CaptureAsk a flower in the field: ‘Do you feel useful? After all, you do nothing but produce the same flowers over and over?’
And the flower will answer: ‘I am beautiful, and beauty is my reason for living.’

Ask the river: ‘Do you feel useful, given that all you do is to keep flowing in the same direction?’
And the river will answer: ‘I’m not trying to be useful, I’m trying to be a river.’

Nothing in this world is useless in the eyes of God. Not a leaf from a tree falls, not a hair from your head, not even an insect dies because it was of no use. Everything has a reason to exist.

Even you, the person asking the question. ‘I’m useless’ is the answer you give yourself.

Soon that answer will poison you and you will die while still alive, even though you still walk, eat, sleep and try to have a little fun whenever possible.

Don’t try to be useful. Try to be yourself: that is enough, and that makes all the difference.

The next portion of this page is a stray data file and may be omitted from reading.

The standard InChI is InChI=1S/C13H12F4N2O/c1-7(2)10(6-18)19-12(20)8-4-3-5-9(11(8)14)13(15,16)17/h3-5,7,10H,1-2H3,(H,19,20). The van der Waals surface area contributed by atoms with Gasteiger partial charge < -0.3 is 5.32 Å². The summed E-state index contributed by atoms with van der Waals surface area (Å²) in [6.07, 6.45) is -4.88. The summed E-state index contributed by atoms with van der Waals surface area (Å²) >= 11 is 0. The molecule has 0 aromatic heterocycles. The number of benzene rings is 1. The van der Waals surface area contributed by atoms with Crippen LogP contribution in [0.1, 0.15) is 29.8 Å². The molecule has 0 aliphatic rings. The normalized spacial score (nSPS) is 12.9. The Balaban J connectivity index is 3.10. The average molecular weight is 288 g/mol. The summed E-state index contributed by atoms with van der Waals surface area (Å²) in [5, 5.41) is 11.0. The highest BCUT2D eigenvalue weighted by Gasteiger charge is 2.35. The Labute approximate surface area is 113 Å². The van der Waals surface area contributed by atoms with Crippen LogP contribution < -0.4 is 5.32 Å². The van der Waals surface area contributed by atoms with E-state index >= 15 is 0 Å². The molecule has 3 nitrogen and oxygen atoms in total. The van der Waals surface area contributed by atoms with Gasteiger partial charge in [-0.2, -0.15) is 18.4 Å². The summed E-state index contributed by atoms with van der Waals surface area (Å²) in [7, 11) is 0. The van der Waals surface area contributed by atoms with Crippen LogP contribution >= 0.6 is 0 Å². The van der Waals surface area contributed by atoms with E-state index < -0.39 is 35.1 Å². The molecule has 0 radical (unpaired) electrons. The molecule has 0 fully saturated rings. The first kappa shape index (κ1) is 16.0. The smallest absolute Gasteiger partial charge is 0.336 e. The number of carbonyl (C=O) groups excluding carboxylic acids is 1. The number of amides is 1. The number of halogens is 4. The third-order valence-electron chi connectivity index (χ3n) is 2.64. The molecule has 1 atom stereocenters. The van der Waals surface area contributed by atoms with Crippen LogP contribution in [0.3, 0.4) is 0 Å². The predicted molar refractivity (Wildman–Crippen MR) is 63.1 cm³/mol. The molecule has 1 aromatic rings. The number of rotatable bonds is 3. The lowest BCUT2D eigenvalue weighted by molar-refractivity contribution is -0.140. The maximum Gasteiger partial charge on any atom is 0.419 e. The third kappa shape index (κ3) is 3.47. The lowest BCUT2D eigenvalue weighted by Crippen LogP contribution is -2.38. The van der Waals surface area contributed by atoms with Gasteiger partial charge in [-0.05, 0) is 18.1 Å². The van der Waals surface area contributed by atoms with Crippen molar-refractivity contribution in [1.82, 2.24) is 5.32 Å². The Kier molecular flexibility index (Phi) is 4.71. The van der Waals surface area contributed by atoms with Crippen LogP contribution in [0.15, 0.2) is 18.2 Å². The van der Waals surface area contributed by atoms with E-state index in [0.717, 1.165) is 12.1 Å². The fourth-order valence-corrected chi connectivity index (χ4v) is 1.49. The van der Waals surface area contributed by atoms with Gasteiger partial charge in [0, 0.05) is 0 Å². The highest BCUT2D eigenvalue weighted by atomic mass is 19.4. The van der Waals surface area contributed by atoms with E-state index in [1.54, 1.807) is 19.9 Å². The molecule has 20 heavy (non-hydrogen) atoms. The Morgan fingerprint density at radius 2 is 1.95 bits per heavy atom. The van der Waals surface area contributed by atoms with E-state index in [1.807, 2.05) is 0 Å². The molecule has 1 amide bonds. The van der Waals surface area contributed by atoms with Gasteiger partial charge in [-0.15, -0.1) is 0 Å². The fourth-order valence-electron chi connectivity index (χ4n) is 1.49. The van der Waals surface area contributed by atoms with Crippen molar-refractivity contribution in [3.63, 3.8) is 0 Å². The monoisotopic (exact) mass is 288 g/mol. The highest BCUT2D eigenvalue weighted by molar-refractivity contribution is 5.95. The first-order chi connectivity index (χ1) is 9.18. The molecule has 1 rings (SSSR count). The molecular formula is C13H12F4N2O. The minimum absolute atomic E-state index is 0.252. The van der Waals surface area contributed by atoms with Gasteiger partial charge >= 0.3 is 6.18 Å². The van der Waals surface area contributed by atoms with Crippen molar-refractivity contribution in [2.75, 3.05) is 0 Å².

taken from MANUSCRIPT FOUND IN ACCRA

Thank you for being by my side in 2014

My prayer for 2015

 

Lord, protect our doubts, because Doubt is a way of praying. It is Doubt that makes us grow because it forces us to look fearlessly at the many answers that exist to one question. And in order for this to be possible…

Lord, protect our decisions, because making Decisions is a way of praying. Give us the courage, after our doubts, to be able to choose between one road and another. May our YES always be a YES and our NO always be a NO. Once we have chosen our road, may we never look back nor allow our soul to be eaten away by remorse. And in order for this to be possible…

Lord, protect our actions, because Action is a way of praying. May our daily bread be the result of the very best that we carry within us. May we, through work and Action, share a little of the love we receive. And in order for this to be possible…

Lord, protect our dreams, because to Dream is a way of praying. Make sure that, regardless of our age or our circumstances, we are capable of keeping alight in our heart the sacred flame of hope and perseverance. And in order for this to be possible…